SCOTT SMITH: I can remember I fell in love with the startup sound of an electromechanical pinball machine, oh, when I was 3 or 4 years old.

(SOUNDBITE OF A PINBALL MACHINE)

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3:57pm

Mon May 27, 2013
Food

Gathering Around The 'Global Grill'

Originally published on Mon May 27, 2013 4:36 pm

Bon Appetit editor Adam Rapoport compiled recipes from all over the world for The Grilling Book. Pictured here are Chicken Yakitori.
Courtesy of Peden + Munk

Grilling is a pillar of the American summer and the world's oldest form of cooking. From Latin America to Africa, grilling is at the heart of many cultures. This summer All Things Considered is setting out to explore some of them with the "Global Grill" series.

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3:12pm

Mon May 27, 2013
Parallels

At 500, Machiavelli's 'Prince' Still Inspires Love And Fear

Originally published on Tue May 28, 2013 4:52 pm

A portrait of Italian philosopher, writer and politician Niccolo Machiavelli (Florence, 1469-1527) by Antonio Maria Crespi. Half a millennium after he wrote The Prince, the slim volume continues to play an important role in political thought and evoke strong response.
Veneranda Biblioteca Ambrosiana De Agostini/Getty Images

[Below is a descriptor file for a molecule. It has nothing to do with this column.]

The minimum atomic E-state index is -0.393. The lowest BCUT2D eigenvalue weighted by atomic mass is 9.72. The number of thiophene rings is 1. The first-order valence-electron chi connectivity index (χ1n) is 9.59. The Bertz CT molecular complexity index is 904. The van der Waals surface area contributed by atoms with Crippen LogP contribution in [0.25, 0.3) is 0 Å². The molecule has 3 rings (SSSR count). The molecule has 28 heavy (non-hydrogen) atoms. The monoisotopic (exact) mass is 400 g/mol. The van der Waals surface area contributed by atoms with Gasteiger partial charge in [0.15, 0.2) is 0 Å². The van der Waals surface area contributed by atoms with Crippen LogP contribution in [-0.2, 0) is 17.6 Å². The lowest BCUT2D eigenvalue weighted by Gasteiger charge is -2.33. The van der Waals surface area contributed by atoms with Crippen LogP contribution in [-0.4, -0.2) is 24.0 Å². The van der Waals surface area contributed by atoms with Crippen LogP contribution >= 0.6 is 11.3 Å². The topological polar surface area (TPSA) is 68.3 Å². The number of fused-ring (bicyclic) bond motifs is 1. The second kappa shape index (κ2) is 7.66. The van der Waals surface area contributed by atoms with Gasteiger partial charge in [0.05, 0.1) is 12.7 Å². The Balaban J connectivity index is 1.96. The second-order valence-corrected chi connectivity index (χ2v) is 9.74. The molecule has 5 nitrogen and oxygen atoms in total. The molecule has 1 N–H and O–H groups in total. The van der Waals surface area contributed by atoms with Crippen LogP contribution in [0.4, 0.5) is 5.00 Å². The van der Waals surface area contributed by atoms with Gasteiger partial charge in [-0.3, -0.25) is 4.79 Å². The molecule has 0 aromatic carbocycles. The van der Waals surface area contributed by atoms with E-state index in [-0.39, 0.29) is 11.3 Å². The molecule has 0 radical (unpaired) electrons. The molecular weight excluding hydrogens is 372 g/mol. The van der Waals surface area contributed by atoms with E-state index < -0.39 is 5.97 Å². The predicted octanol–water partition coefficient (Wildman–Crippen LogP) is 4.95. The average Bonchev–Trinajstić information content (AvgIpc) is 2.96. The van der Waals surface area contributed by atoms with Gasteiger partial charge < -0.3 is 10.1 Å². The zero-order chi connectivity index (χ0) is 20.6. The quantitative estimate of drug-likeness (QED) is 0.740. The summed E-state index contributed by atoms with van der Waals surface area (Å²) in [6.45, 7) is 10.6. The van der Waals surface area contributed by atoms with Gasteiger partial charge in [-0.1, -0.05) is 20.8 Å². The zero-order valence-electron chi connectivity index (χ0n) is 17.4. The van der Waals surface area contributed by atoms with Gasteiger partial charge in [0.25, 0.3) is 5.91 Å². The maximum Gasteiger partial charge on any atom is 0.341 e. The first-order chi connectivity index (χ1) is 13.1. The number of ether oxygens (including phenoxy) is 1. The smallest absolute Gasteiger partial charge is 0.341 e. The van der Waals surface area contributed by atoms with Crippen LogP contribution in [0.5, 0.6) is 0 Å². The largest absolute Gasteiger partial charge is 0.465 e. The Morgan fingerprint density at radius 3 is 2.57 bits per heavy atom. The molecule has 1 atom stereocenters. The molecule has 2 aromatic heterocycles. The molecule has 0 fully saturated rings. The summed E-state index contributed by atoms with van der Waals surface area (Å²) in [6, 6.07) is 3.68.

The name Niccolo Machiavelli is synonymous with political deceit, cynicism and the ruthless use of power. The Italian Renaissance writer called his most famous work, The Prince, a handbook for statesmen.

An exhibit underway in Rome celebrates the 500th anniversary of what is still considered one of the most influential political essays in Western literature.

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2:22pm

Mon May 27, 2013
Found Recipes

What's Your Favorite Taste Of Summer?

Originally published on Mon May 27, 2013 5:01 pm

For NPR producer Melissa Gray, nothing says summer more than a cold glass of limeade.
booleansplit/via Flickr

If your motivation plummets during summer's hot and sweaty days, a sweltering kitchen may be the last place on earth you want to be.

But despite the season, we still need to eat and drink. A good story and recipe can go a long way to raising your spirits and divert attention from how miserable you are.

All Things Considered wants to know which recipes give you that boost in the summer.

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1:13pm

Mon May 27, 2013
Parallels

'We Are Not Valued': Brazil's Domestic Workers Seek Rights

Originally published on Mon May 27, 2013 3:57 pm

Cassia Mendes, who has worked as a housekeeper for more than 20 years, cleans a house in Sao Paulo, Brazil, on Feb. 19, 2012. Brazil enacted on April 2 a constitutional amendment to grant domestic workers health insurance and other benefits.
AFP/Getty Images

The phone is ringing off the hook at the crowded waiting room at the Domestic Workers Union in downtown Sao Paulo, Brazil.

In the past decade, millions of Brazilians have joined the middle class. Advocates say this isn't just the result of a growing economy or social spending, but also laws like the one just passed that enshrine domestic workers' rights.

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1:10pm

Mon May 27, 2013
Parallels